It is important to note the high proportion of those surveyed in all groups who were undecided with regard to therapy options (11–61%, depending upon the therapy option and the group). It was lowest in the question of the administration of painkillers, although even here 19% and 20% of patients and healthy people, respectively, were undecided.
Determinants of treatment preferences
Patients’ preferences for treatment at the end of life may be influenced by the stage of the disease. As data collection was strictly anonymous, we investigated correlations between the wishes expressed by the surveyed people with regard to treatment options (as they would state it in advance) and demographic data, self-assessment of health condition, formal educational qualifications in patients and healthy controls, specialities/area of employment for nurses and doctors, religiousness, and experience with previous serious illness in the surveyed person’s own life or in that of relatives, and the existence of an advance directive.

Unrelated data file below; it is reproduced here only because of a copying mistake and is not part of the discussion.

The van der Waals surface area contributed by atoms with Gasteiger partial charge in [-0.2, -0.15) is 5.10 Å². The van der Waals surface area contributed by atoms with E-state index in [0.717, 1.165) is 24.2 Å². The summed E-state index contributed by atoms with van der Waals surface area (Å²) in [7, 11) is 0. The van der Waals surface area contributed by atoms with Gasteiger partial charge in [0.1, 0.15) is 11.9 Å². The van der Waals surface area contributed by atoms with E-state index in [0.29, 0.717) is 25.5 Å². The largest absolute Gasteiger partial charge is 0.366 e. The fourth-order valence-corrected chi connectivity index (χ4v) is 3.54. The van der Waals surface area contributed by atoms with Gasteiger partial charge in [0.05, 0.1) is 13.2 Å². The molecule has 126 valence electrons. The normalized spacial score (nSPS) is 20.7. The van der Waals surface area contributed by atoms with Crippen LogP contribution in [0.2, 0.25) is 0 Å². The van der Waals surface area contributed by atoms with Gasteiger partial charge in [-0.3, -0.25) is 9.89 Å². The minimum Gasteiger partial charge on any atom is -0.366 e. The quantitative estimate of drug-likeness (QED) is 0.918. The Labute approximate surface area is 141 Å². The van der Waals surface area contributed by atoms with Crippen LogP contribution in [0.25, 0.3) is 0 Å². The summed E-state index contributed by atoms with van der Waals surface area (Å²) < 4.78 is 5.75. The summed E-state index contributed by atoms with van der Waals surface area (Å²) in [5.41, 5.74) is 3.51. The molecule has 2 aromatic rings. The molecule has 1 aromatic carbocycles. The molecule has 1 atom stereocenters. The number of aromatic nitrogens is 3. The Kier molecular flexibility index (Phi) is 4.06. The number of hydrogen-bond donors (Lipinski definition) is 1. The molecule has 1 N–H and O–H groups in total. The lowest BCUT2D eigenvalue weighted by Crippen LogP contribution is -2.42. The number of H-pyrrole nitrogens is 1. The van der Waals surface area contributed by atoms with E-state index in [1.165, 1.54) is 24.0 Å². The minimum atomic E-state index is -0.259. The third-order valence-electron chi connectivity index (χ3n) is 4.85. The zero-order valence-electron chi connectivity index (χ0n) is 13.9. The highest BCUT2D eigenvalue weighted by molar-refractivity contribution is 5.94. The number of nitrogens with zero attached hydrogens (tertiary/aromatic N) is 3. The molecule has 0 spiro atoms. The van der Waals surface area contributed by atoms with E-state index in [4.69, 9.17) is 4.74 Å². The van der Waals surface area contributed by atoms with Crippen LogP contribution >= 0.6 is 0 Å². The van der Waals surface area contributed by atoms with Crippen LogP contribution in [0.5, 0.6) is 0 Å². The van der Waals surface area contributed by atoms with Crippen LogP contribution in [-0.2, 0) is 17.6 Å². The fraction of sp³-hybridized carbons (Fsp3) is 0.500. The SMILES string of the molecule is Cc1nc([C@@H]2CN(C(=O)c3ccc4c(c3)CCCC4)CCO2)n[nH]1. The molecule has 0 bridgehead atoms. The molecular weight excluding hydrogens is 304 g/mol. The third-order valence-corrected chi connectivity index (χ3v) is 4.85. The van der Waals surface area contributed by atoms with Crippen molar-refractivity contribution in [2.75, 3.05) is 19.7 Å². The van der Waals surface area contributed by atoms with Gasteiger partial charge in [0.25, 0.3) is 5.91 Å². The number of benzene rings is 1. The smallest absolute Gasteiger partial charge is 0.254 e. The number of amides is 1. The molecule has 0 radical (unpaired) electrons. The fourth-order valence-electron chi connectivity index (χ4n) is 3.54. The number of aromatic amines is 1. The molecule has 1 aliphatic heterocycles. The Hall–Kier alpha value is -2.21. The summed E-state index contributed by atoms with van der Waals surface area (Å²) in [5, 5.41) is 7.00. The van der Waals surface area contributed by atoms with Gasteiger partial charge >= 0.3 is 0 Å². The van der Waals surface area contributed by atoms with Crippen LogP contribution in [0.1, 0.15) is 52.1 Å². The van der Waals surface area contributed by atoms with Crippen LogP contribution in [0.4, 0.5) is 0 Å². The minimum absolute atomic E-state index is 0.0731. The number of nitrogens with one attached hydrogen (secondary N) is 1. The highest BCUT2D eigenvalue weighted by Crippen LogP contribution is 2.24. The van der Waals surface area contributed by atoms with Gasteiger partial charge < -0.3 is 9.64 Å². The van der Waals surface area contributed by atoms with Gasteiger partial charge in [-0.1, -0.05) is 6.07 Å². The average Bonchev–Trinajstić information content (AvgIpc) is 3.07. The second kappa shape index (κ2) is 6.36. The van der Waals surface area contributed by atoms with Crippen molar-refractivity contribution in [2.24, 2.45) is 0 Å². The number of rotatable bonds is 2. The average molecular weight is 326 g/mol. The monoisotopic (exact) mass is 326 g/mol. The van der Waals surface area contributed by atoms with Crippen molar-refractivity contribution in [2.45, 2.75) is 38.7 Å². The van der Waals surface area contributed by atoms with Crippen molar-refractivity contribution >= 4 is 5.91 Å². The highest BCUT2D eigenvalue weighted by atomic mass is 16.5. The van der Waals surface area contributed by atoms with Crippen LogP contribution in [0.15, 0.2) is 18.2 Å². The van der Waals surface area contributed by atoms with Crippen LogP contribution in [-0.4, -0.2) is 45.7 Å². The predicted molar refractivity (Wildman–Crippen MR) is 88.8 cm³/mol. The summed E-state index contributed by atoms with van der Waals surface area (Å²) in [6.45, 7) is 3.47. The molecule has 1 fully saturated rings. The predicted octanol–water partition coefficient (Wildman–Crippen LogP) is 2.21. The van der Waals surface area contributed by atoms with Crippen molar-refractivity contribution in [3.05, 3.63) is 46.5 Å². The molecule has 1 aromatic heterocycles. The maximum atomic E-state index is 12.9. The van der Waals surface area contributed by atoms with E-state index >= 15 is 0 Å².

Surveyed people who did not live with a partner or who were not married tended to reject artificial nutrition (40.9% of those without a partner versus 26.8% of those with a partner; p<0.05). Those surveyed who had written a medical directive tended to reject artificial nutrition (50.8% versus 25.7%; p<0.005) and were less inclined to be undecided with regard to these treatment options (29.8% versus 49.6%).
There was a correlation between the wish for antibiotic treatment and the self-estimation of the state of health. Those who were in a very good and good state of health wished for this treatment significantly less often than those in tolerable or poor health (24.2%, 21.4%, 35.1%, and 40.0%, respectively; p<0.05).
Those living alone more often rejected painkillers that might dull the consciousness (11.7% of those living alone versus 3.7% of those living with a partner; p<0.05). Also, 79% of those living with a partner but only 64% of those living alone (p<0.05) demanded painkillers constantly. Among those who considered themselves religious, only 3% rejected painkillers; of the nonreligious, 8.4% rejected them (p<0.063, tendency only).